homeless and libraries and the high cost of perceived safety

There is a theme in today’s posts. I was contacted by a nice lady from the media asking to talk to me about homelessness and libraries, no doubt brought about by this AlterNet post (originally here) written by the retired assistant director of the Salt Lake City Public Library System. I’d seen the link earlier but read about it, and participated in some discussion, on MetaFilter. I pointed people to the American Library Association’s Library Services to Poor People policy, and encouraged a visit to ALA’s Hunger Homelessness and Poverty Task Force website which is full of resources and thoughtful discussion.

When I was in Australia I went to many urban libraries and didn’t see the same homeless populations that I do in most urban US libraries. I also saw a lot of security cameras in the libraries, on the streets, everyplace. I’m fairly certain Australia has a better social safety net than we do in the US, but it was clear that keeping a close eye on the population may be part of that, which I was reminded of by reading Aaron’s post today about cameras in London. All the cameras just made me feel … weird.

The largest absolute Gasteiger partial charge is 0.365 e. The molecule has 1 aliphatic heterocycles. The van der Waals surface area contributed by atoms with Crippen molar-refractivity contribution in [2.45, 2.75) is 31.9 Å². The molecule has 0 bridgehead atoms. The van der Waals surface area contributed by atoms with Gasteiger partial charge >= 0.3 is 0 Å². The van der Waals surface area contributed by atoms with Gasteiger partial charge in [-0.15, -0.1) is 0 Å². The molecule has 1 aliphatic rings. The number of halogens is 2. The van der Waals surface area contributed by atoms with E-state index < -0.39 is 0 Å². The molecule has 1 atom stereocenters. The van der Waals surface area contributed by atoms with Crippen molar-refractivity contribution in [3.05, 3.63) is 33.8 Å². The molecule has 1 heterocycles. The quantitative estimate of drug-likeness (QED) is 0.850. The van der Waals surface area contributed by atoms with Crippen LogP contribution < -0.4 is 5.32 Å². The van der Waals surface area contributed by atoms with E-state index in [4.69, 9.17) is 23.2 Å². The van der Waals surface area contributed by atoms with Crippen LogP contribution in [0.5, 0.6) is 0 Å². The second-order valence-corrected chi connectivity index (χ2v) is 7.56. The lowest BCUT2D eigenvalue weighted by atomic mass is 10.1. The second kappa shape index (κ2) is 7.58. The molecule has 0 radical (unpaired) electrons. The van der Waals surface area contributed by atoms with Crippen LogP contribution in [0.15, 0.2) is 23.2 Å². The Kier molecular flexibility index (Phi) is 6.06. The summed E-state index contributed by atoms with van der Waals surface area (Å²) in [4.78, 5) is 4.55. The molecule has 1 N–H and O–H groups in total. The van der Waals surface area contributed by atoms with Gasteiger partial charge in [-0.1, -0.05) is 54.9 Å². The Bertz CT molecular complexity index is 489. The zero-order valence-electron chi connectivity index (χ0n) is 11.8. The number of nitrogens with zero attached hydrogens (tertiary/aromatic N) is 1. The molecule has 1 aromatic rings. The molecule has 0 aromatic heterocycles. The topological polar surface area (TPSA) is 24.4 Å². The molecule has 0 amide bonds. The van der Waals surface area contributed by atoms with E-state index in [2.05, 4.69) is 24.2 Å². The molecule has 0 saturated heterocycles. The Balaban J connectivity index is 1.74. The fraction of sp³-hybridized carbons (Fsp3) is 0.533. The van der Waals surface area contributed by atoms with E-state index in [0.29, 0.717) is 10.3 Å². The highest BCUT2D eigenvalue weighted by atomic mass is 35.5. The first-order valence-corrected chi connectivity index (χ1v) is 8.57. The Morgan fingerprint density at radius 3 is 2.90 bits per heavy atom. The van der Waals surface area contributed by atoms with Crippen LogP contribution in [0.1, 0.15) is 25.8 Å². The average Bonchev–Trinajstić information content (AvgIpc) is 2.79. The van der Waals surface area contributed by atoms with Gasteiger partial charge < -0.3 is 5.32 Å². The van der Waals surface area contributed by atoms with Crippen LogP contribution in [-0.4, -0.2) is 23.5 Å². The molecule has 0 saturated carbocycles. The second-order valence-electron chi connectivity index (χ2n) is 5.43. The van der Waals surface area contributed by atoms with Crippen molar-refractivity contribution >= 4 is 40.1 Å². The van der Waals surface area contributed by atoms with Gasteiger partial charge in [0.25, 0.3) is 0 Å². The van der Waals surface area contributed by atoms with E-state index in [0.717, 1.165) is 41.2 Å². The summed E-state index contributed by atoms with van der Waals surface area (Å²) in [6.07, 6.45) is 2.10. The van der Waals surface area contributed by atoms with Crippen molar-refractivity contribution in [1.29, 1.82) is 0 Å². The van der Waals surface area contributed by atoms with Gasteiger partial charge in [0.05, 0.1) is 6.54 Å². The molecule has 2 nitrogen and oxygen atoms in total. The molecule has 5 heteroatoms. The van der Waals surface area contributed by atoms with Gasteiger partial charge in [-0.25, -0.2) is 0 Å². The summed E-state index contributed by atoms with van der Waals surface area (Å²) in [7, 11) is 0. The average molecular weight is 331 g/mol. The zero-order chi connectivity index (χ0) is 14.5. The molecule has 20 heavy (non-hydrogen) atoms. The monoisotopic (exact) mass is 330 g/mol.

2 thoughts on “homeless and libraries and the high cost of perceived safety

  1. If our industrial relations legislation in its current form persists, don’t worry, you will see more homeless people in our libraries, Jess – right now there is at least a medical safety net, but the financial one is getting more and more holes in it as we speak.

  2. This is a sad state of affairs. I noticed this last week when I went to the Boston Public Library. It’s a shame because my observation was that the homeless in the library weren’t reading the books! This to me was the worst part about it. Moreover, my frustration with the comfy chairs being overrun by the homeless means, I’ll likely avoid reading in the library and just end up doing it at home.

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